"Buenos dias", "buenas noches" -- this was the first words in a foreign language I heard in my life, as a three-year old boy growing up in developing post-war Western Germany, where the first gastarbeiters had arrived from Spain. Fascinated by the strange sounds, I tried to get to know some more languages, the only opportunity being TV courses of English and French -- there was no foreign language education for pre-teen school children in Germany yet in those days. Read more
To find some answers Tim Machan explores the language's present and past, and looks ahead to its futures among the one and a half billion people who speak it. His search is fascinating and important, for definitions of English have influenced education and law in many countries and helped shape the identities of those who live in them.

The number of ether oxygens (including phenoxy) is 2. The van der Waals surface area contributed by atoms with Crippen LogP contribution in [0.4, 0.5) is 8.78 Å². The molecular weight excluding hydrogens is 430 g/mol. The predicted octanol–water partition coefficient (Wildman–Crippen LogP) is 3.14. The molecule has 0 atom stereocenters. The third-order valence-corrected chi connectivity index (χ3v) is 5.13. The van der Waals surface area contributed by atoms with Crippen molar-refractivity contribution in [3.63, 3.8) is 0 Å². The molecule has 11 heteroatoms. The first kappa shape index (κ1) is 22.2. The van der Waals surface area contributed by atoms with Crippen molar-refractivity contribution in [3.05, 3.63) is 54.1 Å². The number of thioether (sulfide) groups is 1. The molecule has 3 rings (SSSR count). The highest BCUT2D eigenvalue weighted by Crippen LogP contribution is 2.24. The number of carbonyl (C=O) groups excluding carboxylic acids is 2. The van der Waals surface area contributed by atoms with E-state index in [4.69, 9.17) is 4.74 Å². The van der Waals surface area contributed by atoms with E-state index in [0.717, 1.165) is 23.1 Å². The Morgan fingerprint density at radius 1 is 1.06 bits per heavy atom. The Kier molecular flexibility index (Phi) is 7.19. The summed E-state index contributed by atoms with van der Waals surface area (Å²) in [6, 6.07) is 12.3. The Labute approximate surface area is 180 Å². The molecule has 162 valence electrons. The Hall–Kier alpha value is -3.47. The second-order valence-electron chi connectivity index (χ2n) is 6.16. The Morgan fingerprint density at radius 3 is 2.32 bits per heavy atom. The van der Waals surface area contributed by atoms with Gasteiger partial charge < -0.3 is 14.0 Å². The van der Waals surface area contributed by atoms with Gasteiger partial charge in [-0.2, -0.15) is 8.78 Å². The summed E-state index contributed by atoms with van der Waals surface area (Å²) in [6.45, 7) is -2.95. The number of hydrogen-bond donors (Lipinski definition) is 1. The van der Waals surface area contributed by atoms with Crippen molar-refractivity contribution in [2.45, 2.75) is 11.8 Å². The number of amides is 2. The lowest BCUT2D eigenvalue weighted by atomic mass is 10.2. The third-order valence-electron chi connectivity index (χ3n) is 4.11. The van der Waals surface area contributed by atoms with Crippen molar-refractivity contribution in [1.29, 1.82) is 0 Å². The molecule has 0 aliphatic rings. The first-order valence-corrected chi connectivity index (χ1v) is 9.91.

This volume provides a new perspective on the evolution of the special language of medicine, based on the electronic corpus of Early Modern English Medical Texts, containing over two million words of medical writing from 1500 to 1700.
Originally published in 1975, this was the first detailed linguistic study
of natural language numeral systems. It draws on two quite different
scholarly traditions. The first is carried on by anthropologists and others
compiling and cataloguing data on the different counting-systems of the
world. The second explores generative grammar, which analyses the universal
features and the formal organisation of these numeral systems. Dr Hurford
is able to extend and modify the detailed theory of generative grammar by
testing it against this material and discovering the rules, conventions and
constraints which apply. He includes separate chapters on the numeral
systems of English, French, Mixtec, Hawaiian, Danish, Welsh and Yoruba; the
book is therefore also a contribution to the grammars of these languages.
The book is primarily intended for linguists, but there is an introduction
to the relevant principles of generative grammar in the first chapter, to
help make the work accessible also to anthropologists and mathematicians.